The Talkhouse is a website dedicated entirely to musicians writing about music. This is a noble goal and an interesting way out of the rock-critic echo chamber. But every once in a while, it will forcefully show us that a gifted musician can also be an absolutely appalling writer. Case in point: Arcade Fire’s Will Butler, who just reviewed Grimes’ staggering new album Art Angels and who should never write anything other than song lyrics ever again.
Butler’s Art Angels review seems to be, more than anything else, about his own views on digital pop music, which he detests. He seems to be wrestling with the idea that this Grimes album, which (I think) he likes, draws on all this music that he loathes. Choice quotes:
• “My problem — my personal problem — is that I grew up prejudiced against 2000s pop, and that the atmosphere of the Jurassic period has the wrong ratio of elements for my organism. I’m more Cretaceous.”
• “I appreciate and admire Art Angels. That sounds lame — no, it’s like how Orthodox Jews and devout Mormons get along.”
• “There’s a lot of filter sweeps on the bass and drums, either at the starts of songs or the ends of songs or in the middle of songs, and it instantly makes me feel like I’m listening to ‘I’m blue boo da ba dee da boo die doo daba dee daboo die.” That’s just the song that was everywhere in my teenage years, and I hated it. And I hate it still.” (The song Butler is referencing is Eiffel 65’s 1999 single “Blue (Da Ba Dee),” and even if you hate it, you still have to spend the two seconds it takes to Google it and discern the actual title.)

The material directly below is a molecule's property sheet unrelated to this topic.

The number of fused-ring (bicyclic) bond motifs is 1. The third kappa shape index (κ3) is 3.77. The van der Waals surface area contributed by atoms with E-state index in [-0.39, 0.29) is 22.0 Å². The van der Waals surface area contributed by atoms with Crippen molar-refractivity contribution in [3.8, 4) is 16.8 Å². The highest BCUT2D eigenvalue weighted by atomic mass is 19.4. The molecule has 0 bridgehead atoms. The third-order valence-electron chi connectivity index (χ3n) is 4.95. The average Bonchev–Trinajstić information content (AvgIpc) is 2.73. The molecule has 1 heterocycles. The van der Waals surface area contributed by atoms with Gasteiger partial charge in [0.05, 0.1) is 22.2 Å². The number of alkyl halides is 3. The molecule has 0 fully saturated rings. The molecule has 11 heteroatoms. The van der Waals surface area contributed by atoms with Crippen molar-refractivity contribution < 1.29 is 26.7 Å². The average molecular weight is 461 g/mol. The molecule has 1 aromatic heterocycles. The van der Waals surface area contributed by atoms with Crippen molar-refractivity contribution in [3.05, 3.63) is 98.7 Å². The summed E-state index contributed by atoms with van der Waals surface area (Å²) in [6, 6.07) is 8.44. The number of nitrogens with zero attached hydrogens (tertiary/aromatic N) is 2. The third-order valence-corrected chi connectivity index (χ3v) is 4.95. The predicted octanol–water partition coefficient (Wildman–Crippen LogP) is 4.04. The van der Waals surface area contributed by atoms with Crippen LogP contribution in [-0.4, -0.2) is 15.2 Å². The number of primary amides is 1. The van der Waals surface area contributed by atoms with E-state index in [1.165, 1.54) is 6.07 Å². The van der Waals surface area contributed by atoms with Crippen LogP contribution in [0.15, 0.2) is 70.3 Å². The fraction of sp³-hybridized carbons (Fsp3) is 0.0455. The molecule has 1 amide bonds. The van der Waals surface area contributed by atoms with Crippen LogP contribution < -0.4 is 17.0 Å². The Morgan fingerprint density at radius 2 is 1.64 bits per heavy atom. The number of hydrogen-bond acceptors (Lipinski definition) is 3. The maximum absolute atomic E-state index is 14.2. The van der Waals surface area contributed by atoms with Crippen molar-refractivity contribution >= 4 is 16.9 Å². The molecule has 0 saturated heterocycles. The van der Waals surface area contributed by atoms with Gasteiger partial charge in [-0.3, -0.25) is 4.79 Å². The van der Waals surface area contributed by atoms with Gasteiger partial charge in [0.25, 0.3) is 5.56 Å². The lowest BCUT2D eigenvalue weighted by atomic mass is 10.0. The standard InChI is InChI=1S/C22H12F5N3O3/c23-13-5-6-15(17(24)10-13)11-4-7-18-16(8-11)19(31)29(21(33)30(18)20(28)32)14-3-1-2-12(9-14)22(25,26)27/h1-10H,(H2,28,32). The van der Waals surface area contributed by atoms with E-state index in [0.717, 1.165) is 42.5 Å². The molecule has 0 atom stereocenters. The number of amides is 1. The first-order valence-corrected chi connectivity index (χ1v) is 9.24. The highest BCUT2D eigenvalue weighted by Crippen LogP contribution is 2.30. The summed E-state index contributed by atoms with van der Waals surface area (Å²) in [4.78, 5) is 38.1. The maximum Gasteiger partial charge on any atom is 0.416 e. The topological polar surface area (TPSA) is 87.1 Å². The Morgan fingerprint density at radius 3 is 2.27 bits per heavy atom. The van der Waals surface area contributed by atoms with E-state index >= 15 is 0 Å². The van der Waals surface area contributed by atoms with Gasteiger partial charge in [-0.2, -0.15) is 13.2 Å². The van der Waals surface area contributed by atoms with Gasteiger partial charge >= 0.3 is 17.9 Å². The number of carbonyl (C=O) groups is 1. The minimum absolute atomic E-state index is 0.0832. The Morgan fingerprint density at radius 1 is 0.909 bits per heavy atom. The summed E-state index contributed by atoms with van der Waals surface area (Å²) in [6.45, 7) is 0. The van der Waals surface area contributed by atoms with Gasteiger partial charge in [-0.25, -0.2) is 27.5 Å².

Butler also goes into digressions about Elijah and the priests of Baal, about whether U2’s “Mysterious Ways” “earns” its funkiness, and about how he personally learned how to stop hating reggae. And look: I know I’m not exactly Joan Didion out this motherfucker, and it’s generally a bad idea for writers to publicly call each other out for bad writing. But this thing is rough. Butler should be glad that he plays in a great and popular band and that he will never have to try to make a living in the competitive field of rock criticism.
You can read the whole thing here.